Agile Project Management: Committed Partner

Only available on StudyMode
  • Download(s) : 48
  • Published : February 27, 2013
Open Document
Text Preview
Agile Project Management
www.ccpace.com

w ww.ccpace.com
© 2003-2008 CC Pace Systems, All Rights Reserved

Committed Partner. Creating Results.

1

Table of Contents
I. Introduction .................................................................................................................................. 3 II. The Problem: Project Manager as Uninspired Taskmaster ........................................................... 4 III. The Solution: Project Manager as Visionary Leader .................................................................... 6 IV. The Means: An Agile Project Management Framework ............................................................... 7 V. Conclusion ................................................................................................................................ 15 VI. References ............................................................................................................................. 16

w w w.c c p ace .c o m
© 2003-2011 CC Pace Systems, All Rights Reserved

2

I. Introduction
Today’s Information Technology (IT) manager is under ever-increasing pressure to deliver results – in the form of applications that drive improvements to the bottom line – even while IT budgets are being significantly slashed. Meanwhile, despite the fall of the Internet economy business environments continue to change at a rapid pace leaving many IT shops struggling to keep up with the pace of change. These changes have led to an increased interest in agile software development methodologies with their promise of rapid delivery and flexibility while maintaining quality.

Agile methodologies such as eXtreme Programming (XP), SCRUM and Feature-Driven Development strive to reduce the cost of change throughout the software development process. For example, XP uses rapid iterative planning and development cycles in order to force trade-offs and deliver the highest value features as early as possible. In addition, the constant, systemic testing that is part of XP ensures high quality via early defect detection and resolution.

In spite of some early success with agile methodologies, a number of factors are preventing their widespread adoption. Agile methodology advocates often find it difficult to obtain management support for implementing what seem like dramatic changes in application development. These methodologies require developers, managers and users alike to change the way they work and think. For example, the XP practices of pair programming, test-first design, continuous integration, and an on-site customer can seem like daunting changes to implement. Furthermore, these methodologies tend to be developer-centric and seem to dismiss the role of management in ensuring success.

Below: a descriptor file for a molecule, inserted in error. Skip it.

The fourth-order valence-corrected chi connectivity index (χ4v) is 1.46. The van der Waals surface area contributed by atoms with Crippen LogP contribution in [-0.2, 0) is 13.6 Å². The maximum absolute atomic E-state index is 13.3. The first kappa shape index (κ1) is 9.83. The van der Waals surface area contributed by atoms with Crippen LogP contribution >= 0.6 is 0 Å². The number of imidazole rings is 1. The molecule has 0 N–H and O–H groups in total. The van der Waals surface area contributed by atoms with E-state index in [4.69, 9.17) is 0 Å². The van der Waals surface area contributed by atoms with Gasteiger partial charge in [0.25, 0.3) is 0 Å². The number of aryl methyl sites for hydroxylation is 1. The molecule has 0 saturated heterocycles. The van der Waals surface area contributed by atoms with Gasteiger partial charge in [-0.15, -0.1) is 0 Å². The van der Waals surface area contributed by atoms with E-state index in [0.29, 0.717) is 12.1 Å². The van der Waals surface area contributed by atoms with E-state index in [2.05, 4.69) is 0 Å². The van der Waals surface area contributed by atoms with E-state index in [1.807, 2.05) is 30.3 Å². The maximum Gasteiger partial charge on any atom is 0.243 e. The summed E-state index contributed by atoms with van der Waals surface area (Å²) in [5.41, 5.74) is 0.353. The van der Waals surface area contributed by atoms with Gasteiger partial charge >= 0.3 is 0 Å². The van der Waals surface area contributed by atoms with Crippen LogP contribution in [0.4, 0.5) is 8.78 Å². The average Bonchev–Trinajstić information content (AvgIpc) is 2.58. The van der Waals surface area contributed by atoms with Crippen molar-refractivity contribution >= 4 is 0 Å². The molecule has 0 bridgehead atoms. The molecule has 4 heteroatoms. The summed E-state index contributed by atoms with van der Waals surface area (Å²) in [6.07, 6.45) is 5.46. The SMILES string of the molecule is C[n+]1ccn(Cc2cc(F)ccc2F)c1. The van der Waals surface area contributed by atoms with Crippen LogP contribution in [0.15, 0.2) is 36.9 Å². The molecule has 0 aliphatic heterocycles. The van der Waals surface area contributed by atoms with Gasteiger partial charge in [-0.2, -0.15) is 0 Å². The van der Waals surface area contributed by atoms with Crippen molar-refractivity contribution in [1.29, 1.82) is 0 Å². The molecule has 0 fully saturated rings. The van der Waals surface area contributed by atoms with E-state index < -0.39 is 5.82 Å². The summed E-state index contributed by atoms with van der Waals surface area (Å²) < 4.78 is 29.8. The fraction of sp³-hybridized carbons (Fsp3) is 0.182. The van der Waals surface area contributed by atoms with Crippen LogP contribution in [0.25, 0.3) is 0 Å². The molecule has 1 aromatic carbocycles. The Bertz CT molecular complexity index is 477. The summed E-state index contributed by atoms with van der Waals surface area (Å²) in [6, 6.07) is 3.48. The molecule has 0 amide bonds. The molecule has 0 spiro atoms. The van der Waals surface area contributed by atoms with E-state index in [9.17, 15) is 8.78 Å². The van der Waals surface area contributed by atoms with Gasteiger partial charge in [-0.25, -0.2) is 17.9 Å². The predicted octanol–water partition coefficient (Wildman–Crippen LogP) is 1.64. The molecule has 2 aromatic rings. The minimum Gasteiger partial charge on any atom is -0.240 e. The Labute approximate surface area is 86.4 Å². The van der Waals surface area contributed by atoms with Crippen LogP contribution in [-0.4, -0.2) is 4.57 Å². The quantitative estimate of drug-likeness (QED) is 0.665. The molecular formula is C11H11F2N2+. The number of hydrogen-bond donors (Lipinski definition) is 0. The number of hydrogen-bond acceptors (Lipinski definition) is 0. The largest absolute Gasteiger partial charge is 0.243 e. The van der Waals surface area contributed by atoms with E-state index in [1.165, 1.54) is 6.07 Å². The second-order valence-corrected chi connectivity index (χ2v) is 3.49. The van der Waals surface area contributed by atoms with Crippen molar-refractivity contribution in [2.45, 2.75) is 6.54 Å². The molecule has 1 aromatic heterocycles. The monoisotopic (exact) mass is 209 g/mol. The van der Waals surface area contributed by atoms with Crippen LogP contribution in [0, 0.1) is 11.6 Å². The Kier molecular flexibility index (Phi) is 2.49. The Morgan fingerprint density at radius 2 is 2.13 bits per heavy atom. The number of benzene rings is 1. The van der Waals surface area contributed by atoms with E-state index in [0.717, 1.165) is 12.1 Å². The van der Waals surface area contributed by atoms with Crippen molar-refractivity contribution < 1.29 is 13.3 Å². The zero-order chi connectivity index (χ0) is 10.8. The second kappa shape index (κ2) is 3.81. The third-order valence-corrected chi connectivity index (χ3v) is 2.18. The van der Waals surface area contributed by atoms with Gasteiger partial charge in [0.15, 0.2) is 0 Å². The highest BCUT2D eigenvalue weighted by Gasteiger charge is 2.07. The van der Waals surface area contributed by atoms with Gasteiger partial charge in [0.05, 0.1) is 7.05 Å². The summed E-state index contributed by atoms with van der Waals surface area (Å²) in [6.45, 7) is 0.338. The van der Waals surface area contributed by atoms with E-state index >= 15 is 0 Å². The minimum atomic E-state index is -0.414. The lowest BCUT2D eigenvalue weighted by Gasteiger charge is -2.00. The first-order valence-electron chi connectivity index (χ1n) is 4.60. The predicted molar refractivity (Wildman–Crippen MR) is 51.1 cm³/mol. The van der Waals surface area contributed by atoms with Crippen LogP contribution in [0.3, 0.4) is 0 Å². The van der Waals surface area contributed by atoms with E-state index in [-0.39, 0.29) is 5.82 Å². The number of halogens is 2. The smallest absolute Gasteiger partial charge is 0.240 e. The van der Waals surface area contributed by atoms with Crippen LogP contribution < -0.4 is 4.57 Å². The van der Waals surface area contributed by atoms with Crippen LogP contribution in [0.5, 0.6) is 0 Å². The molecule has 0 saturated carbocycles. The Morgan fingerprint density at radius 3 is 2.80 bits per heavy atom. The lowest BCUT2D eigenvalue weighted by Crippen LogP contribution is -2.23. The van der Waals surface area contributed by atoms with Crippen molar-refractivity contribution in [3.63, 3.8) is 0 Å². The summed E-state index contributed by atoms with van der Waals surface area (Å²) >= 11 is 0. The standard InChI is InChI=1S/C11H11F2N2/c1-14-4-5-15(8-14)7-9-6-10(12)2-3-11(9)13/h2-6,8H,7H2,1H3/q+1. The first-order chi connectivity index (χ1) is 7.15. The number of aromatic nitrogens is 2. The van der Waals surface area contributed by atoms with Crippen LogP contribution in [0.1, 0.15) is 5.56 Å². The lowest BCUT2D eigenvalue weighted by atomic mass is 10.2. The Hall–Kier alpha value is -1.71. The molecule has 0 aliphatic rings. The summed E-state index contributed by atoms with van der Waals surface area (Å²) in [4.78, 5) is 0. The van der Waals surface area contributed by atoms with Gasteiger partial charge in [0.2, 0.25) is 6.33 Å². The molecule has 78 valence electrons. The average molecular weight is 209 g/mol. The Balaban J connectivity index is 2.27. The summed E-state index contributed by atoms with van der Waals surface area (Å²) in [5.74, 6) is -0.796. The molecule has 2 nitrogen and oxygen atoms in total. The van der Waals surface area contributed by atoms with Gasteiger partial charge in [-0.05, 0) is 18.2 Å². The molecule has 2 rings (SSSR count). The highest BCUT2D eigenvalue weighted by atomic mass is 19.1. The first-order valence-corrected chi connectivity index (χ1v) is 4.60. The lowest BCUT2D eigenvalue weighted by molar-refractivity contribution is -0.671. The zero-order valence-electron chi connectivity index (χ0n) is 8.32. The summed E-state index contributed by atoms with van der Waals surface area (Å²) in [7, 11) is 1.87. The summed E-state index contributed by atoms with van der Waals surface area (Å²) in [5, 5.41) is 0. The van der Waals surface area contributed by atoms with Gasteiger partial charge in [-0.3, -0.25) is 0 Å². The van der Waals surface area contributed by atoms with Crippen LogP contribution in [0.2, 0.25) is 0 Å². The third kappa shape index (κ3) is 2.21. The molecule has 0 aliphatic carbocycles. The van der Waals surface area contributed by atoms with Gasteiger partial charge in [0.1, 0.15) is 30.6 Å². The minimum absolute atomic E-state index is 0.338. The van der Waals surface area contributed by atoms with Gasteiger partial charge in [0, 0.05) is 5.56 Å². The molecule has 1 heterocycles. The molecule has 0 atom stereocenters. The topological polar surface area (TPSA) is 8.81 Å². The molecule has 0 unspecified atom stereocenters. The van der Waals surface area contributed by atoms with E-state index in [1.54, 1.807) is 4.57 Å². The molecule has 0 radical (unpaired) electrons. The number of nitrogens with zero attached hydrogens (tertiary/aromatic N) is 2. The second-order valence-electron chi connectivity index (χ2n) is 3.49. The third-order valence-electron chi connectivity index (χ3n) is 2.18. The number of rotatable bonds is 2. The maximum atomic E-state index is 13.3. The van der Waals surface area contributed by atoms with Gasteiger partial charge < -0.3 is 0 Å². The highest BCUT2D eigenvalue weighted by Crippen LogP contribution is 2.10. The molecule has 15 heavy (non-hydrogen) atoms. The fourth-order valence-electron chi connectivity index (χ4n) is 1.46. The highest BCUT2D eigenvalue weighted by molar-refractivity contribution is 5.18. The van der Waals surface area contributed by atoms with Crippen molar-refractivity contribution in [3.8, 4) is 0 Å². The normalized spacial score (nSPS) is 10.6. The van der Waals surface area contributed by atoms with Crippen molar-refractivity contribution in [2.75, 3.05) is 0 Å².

As managers of several successful XP projects, we have found that strong management is absolutely critical to the successful adoption and application of agile methodologies. But we have also discovered a lack of alignment between the methodologies and tools of traditional project management and those of newer agile methodologies. Furthermore, we believe this misalignment is symptomatic of a deeper problem – differences in fundamental assumptions about change, control, order, organizations, people and overall problem solving approach. Traditional management theory assumes that:








Rigid procedures are needed to regulate change
Hierarchical organizational structures are means of establishing order Increased control results in increased orderOrganizations must be rigid, static hierarchies Employees are interchangeable “parts” in the organizational “machine” Problems are solved primarily through reductionist task breakdown and allocation Projects and risks are adequately predictable to be managed through complex up-front planning

Within this context, it is small wonder that the new methodologies appear informal to the point of being chaotic, egalitarian to the point of...
tracking img